These Dogs Work Magic

Written by Stephanie Rogers, Contributing Reporter

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  • Alexis Stryker sits with volunteer pet Bubba at the Destress with Pets event. “I’ve been really stressed, I saw this, and I was looking forward to it,” Stryker said. Mo’s Activities Council invited Pet Partners to bring dogs from 10 a.m. to 2 p.m. on Sept. 15 outside of the Elliott Student Union. The self care event provided students with the opportunity to connect with service animals. Photo by Stephanie Rogers

  • Bubba greeting Carolyn Shemwell. This is not a typical moment for a service animal as they are trained not to greet people with kisses. However, Carolyn Shemwell looked exactly like Andrews’ daughter, whom he is allowed to kiss, so he went in and greeted her as a family member.

The University of Central Missouri’s Mo’s Activities Council (MAC) held Destress with Pets, an event from 10 a.m. to 2 p.m. on Sept. 15 outside of the Elliott Student Union where community members could interact with service animals and volunteer’s pets. 

   MAC invited Pet Partners, which is a group that employs service and therapy animals, mainly for children and adults experiencing hospitalization and summer camps for special needs children, but also for anyone needing animal therapy.

     Psychology major Alexis Stryker said she was looking forward to the event and the significance of getting to interact with service dogs. 

This is what got me through my last hour. I’ve been really stressed, I saw this, and I was looking forward to it,” Stryker said. “There are puppies, you can sit there and pet a dog and not have to worry. It’s just the best day.”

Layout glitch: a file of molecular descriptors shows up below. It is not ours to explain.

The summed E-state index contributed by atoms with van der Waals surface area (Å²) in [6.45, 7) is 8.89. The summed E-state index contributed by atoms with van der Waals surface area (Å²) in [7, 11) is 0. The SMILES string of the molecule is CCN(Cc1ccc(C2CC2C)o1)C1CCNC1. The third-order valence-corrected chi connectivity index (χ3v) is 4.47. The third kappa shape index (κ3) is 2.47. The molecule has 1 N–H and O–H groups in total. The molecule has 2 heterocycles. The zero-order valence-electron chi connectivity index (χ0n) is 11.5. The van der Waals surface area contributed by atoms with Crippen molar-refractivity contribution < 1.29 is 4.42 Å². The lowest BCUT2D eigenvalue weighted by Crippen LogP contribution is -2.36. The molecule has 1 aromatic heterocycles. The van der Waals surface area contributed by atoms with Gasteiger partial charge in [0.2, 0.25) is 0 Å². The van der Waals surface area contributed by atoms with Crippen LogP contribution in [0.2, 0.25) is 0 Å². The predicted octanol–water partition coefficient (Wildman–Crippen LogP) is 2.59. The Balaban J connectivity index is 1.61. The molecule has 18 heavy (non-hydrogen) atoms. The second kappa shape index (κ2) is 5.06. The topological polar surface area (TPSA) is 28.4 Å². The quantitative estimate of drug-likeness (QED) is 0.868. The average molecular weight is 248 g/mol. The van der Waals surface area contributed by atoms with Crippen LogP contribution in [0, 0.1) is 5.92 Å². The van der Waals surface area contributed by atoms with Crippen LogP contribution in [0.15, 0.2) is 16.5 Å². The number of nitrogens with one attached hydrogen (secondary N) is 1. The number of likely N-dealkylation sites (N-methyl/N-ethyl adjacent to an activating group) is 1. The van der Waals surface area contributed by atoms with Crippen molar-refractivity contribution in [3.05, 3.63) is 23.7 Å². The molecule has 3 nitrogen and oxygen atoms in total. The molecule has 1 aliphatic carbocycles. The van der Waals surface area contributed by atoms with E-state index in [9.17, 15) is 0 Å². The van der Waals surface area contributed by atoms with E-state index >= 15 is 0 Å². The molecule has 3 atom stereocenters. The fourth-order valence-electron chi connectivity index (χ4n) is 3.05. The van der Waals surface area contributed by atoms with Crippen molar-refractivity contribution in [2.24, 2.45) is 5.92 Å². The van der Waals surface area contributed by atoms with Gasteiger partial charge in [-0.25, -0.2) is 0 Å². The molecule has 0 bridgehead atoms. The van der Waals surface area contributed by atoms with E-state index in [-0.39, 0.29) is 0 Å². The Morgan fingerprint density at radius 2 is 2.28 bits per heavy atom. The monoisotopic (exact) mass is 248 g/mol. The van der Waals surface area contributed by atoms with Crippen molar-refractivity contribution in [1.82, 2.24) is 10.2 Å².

One Pet Partners volunteer, Jan Andrews, brought her dog Bubba to the event. “These dogs work magic,” Andrews said. “They’ve tried to do some research with them to show what they do, and you can take someone’s blood pressure and see it drop just from petting and having the dog around, but they haven’t been able to pinpoint it, and one of the researchers said it’s magic, so you just can’t measure magic.” 

Andrews explained that Bubba showed up at her farm at 3 a.m. when he was an 8-week-old puppy. Ever since then, he has always had an aptitude for calming others. While puppies are often known for their rambunctious attitudes, Andrews mentioned how Bubba has been calm since he was a puppy. Service dogs often require this calmness as they meet individuals of all ages. Especially with children, there’s always a concern that they may be too rambunctious around dogs. Still, Bubba never minds, “he doesn’t care at all. Somehow, he understands that they aren’t always balanced, and it doesn’t bother him. A child could do anything to him, he loves kids. He doesn’t react,” said Andrews.   

     One student reiterated this feeling of calmness brought about by Bubba and the other service animals at the event. Kate Shanahan mentioned that the dogs were “definitely a stress reliever. I mean, I don’t think you realize that until you’re petting them and kind of forget about all the things that are on your agenda.”

     For students like Shannahan and Stryker, the benefits of service dogs are immediately present. However, service dogs often serve more complex roles, whether as PTSD companions or to aid those with disabilities. 

In the second half of the event, they had three new dogs, who were pets of the Student Activity Council. Many students believe they could immediately tell the difference in demeanor between service dogs and pet dogs. While the pet dogs were wonderful and cute, they were running around play-fighting and being rambunctious, which would be inappropriate for a dog in a hospital environment; however, Bubba stayed calm and sat right next to Andrews, continuing to comfort and aid students.   

Yeah, it’s just something about them [service animals]. They know who needs them the most in the room. So, when we go into a hospital, Bubba goes to the person that needs him the most” said Andrews.